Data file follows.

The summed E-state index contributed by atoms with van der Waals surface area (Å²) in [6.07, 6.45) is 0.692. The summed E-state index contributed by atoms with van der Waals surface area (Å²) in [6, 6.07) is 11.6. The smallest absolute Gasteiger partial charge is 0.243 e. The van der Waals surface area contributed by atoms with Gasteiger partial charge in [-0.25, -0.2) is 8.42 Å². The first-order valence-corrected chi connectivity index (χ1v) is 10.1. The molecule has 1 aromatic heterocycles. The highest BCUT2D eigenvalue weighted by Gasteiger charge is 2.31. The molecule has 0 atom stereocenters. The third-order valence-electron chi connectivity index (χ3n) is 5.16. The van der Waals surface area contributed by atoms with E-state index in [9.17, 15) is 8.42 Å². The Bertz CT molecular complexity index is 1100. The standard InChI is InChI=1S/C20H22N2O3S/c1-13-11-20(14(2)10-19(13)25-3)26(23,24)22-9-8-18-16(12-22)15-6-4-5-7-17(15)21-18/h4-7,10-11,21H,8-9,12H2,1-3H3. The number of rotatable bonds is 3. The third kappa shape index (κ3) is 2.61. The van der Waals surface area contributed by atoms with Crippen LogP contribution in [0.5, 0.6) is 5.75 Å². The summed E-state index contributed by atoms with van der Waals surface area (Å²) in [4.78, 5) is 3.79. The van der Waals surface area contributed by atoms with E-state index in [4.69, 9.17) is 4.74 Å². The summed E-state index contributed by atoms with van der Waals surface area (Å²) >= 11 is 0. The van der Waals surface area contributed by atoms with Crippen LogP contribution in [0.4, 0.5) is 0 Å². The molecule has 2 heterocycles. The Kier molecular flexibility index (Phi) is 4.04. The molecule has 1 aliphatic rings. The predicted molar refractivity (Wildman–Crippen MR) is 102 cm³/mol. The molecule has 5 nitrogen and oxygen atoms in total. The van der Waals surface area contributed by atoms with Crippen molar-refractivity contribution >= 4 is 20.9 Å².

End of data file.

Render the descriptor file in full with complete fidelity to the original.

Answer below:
The summed E-state index contributed by atoms with van der Waals surface area (Å²) in [6.07, 6.45) is 0.692. The summed E-state index contributed by atoms with van der Waals surface area (Å²) in [6, 6.07) is 11.6. The smallest absolute Gasteiger partial charge is 0.243 e. The van der Waals surface area contributed by atoms with Gasteiger partial charge in [-0.25, -0.2) is 8.42 Å². The first-order valence-corrected chi connectivity index (χ1v) is 10.1. The molecule has 1 aromatic heterocycles. The highest BCUT2D eigenvalue weighted by Gasteiger charge is 2.31. The molecule has 0 atom stereocenters. The third-order valence-electron chi connectivity index (χ3n) is 5.16. The van der Waals surface area contributed by atoms with E-state index in [9.17, 15) is 8.42 Å². The Bertz CT molecular complexity index is 1100. The standard InChI is InChI=1S/C20H22N2O3S/c1-13-11-20(14(2)10-19(13)25-3)26(23,24)22-9-8-18-16(12-22)15-6-4-5-7-17(15)21-18/h4-7,10-11,21H,8-9,12H2,1-3H3. The number of rotatable bonds is 3. The third kappa shape index (κ3) is 2.61. The van der Waals surface area contributed by atoms with Crippen LogP contribution in [0.5, 0.6) is 5.75 Å². The summed E-state index contributed by atoms with van der Waals surface area (Å²) in [4.78, 5) is 3.79. The van der Waals surface area contributed by atoms with E-state index in [4.69, 9.17) is 4.74 Å². The summed E-state index contributed by atoms with van der Waals surface area (Å²) >= 11 is 0. The van der Waals surface area contributed by atoms with Crippen LogP contribution in [0.4, 0.5) is 0 Å². The molecule has 2 heterocycles. The Kier molecular flexibility index (Phi) is 4.04. The molecule has 1 aliphatic rings. The predicted molar refractivity (Wildman–Crippen MR) is 102 cm³/mol. The molecule has 5 nitrogen and oxygen atoms in total. The van der Waals surface area contributed by atoms with Crippen molar-refractivity contribution >= 4 is 20.9 Å².